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Uncertainty and the Dynamics of R&D

  • Nicholas Bloom

    ()

    (Department of Economics, Stanford University)

Uncertainty varies strongly over time, rising by 50% to 100% in recessions and by up to 200% after major economic and political shocks. This paper shows that higher uncertainty reduces the responsiveness of R&D to changes in business conditions - a "caution-effect" - making it more persistent over time. Thus, uncertainty will play a critical role in shaping the dynamics of R&D through the business cycle, and its response to technology policy. I also show that if fi?rms are increasing their level of R&D then the effect of uncertainty will be negative, while if fi?rms are reducing R&D then the effect of uncertainty will be positive.

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File URL: http://www-siepr.stanford.edu/repec/sip/07-021.pdf
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Paper provided by Stanford Institute for Economic Policy Research in its series Discussion Papers with number 07-021.

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Date of creation: Jan 2007
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Handle: RePEc:sip:dpaper:07-021
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  1. McDonald, Robert & Siegel, Daniel, 1986. "The Value of Waiting to Invest," The Quarterly Journal of Economics, MIT Press, vol. 101(4), pages 707-27, November.
  2. Eduardo S. Schwartz, 2003. "Patents and R&D as Real Options," NBER Working Papers 10114, National Bureau of Economic Research, Inc.
  3. Lawrence J. Christiano & Martin Eichenbaum & Charles Evans, 2001. "Nominal rigidities and the dynamic effects of a shock to monetary policy," Proceedings, Federal Reserve Bank of San Francisco, issue Jun.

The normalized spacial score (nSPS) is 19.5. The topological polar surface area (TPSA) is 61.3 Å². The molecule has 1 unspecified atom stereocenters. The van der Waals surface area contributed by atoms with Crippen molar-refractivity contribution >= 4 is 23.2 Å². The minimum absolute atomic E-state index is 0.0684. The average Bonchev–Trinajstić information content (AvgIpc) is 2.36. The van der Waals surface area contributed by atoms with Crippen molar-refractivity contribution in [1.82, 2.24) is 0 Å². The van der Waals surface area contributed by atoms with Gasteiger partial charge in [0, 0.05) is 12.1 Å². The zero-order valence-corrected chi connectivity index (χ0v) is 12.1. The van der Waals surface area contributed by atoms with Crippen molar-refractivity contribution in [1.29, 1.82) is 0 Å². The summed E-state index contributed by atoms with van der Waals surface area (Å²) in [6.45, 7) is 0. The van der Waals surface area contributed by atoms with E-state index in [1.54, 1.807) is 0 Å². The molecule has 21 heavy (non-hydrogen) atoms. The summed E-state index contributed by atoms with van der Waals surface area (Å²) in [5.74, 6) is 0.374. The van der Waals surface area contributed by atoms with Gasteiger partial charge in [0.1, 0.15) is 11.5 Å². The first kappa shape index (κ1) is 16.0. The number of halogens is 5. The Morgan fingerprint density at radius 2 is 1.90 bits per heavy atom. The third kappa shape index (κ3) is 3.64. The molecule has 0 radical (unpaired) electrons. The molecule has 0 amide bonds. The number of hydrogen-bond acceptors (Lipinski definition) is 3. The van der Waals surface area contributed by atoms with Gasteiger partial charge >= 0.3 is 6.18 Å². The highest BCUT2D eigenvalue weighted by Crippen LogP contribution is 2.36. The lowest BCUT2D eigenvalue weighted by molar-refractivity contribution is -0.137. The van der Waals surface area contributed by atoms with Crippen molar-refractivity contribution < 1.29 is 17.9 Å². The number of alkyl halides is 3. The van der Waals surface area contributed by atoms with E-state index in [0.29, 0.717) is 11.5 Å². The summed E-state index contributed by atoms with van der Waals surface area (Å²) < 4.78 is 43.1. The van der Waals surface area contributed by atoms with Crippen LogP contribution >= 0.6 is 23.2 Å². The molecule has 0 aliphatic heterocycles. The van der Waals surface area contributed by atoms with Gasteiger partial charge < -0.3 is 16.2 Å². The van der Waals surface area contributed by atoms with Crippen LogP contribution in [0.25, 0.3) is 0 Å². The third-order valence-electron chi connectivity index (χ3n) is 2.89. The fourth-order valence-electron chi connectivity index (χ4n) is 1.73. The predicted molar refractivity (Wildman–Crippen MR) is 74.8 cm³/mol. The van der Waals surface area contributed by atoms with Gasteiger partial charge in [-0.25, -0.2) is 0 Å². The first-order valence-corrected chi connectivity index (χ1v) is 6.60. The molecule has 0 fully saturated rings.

4. Nick Bloom & John Van Reenen, 2006. "Measuring and Explaining Management Practices Across Firms and Countries," NBER Working Papers 12216, National Bureau of Economic Research, Inc.
  5. Nick Bloom, 2006. "The Impact of Uncertainty Shocks: Firm Level Estimation and a 9/11 Simulation," CEP Discussion Papers dp0718, Centre for Economic Performance, LSE.
  6. Hassler, John A. A., 1996. "Variations in risk and fluctuations in demand: A theoretical model," Journal of Economic Dynamics and Control, Elsevier, vol. 20(6-7), pages 1115-1143.
  7. Giuseppe Bertola & Ricardo J. Caballero, 1991. "Irreversibility and Aggregate Investment," NBER Working Papers 3865, National Bureau of Economic Research, Inc.
  8. Nick Bloom & Stephen Bond & John Van Reenen, 2007. "Uncertainty and Investment Dynamics," Review of Economic Studies, Oxford University Press, vol. 74(2), pages 391-415.
  9. Avinash K. Dixit & Robert S. Pindyck, 1994. "Investment under Uncertainty," Economics Books, Princeton University Press, edition 1, volume 1, number 5474.
  10. Russell W. Cooper & John C. Haltiwanger, 2006. "On the Nature of Capital Adjustment Costs," Review of Economic Studies, Oxford University Press, vol. 73(3), pages 611-633.
  11. Abel, Andrew B & Eberly, Janice C, 1996. "Optimal Investment with Costly Reversibility," Review of Economic Studies, Wiley Blackwell, vol. 63(4), pages 581-93, October.
  12. Nicholas Bloom, 2007. "The Impact of Uncertainty Shocks," NBER Working Papers 13385, National Bureau of Economic Research, Inc.
  13. G. William Schwert, 1990. "Why Does Stock Market Volatility Change Over Time?," NBER Working Papers 2798, National Bureau of Economic Research, Inc.
  14. Diego Comin & Mark Gertler, 2006. "Medium-Term Business Cycles," American Economic Review, American Economic Association, vol. 96(3), pages 523-551, June.
  15. Gadi Barlevy, 2007. "On the Cyclicality of Research and Development," American Economic Review, American Economic Association, vol. 97(4), pages 1131-1164, September.
  16. Bloom, Nick & Griffith, Rachel & Van Reenen, John, 2002. "Do R&D tax credits work? Evidence from a panel of countries 1979-1997," Journal of Public Economics, Elsevier, vol. 85(1), pages 1-31, July.
  17. Ben S. Bernanke, 1980. "Irreversibility, Uncertainty, and Cyclical Investment," NBER Working Papers 0502, National Bureau of Economic Research, Inc.
  18. Topel, Robert H & Rosen, Sherwin, 1988. "Housing Investment in the United States," Journal of Political Economy, University of Chicago Press, vol. 96(4), pages 718-40, August.
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